The gynecologist explained how covid affects the menstrual cycle

During the pandemic, many women's periods became more painful.

The coronavirus pandemic has affected women's health: according to large-scale surveys conducted in 2020-2021, more than 53% of women reported a worsening of symptoms of premenstrual syndrome during this period.
This information was voiced at the 15th seminar "Reproductive potential: versions and contraversions" by Irina Kuznetsova, MD, professor, gynecologist and endocrinologist.
"Women are less likely than men to carry covid severely, and it has already been proven that the "female" hormones estrogen and progesterone protect the body from the adverse problems of coronavirus infection. However, the indirect effect of the pandemic on women has also been proven: stress and anxiety lead to menstrual irregularities," Irina Kuznetsova emphasized.


According to a survey of 1,031 women between the ages of 35 and 45 conducted in China, the following menstrual cycle disorders were reliably detected:
    worsening PMS - 53%;
    Change of menstrual regularity - 46%;
    Decrease of libido - 45%;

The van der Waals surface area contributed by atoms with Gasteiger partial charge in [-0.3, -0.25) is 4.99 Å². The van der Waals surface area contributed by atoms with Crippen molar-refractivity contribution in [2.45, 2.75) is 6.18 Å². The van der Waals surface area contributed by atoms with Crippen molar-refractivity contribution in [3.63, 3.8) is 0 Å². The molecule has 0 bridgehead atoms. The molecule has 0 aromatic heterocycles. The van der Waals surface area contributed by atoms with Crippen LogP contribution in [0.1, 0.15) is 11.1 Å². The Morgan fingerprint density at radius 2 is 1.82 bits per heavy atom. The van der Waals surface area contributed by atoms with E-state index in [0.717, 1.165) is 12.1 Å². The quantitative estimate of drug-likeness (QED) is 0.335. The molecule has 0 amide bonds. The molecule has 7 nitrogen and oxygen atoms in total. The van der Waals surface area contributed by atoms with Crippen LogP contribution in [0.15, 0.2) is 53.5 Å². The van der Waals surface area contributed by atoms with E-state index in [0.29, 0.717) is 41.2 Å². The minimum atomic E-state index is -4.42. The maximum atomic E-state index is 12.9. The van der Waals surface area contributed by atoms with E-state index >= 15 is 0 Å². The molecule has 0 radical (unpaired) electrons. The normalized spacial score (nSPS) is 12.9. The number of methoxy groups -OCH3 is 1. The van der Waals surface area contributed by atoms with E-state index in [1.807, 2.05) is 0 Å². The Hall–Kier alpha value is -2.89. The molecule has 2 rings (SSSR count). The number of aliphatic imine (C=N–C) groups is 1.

first-time dysmenorrhea (pain during menstruation) - 30%;
    Significant increase in menstrual blood loss - 18%;
    delayed periods up to 60-120 days - 9%.
In addition, all of these problems were accompanied by sleep disorders.


"Contrary to stereotypes, PMS is not a normal phenomenon. Premenstrual syndrome in total takes women about 8 years of life, negatively affects the social interaction, and in general - we live so much to give so many years to this nasty syndrome, "- said the expert.


    A key factor in the occurrence of PMS is chronic stress, and it is not surprising that the fear pandemic, which accompanies the pandemic of covida, affected this area as well.
Phytopreparations are relatively successful in eliminating PMS, but even more effective is work with the cause of the problem, namely generalized anxiety disorder and stress. According to Irina Kuznetsova's observations, combined oral contraceptives selected by a gynecologist, as well as communication with a psychologist or psychotherapist cope well with this.

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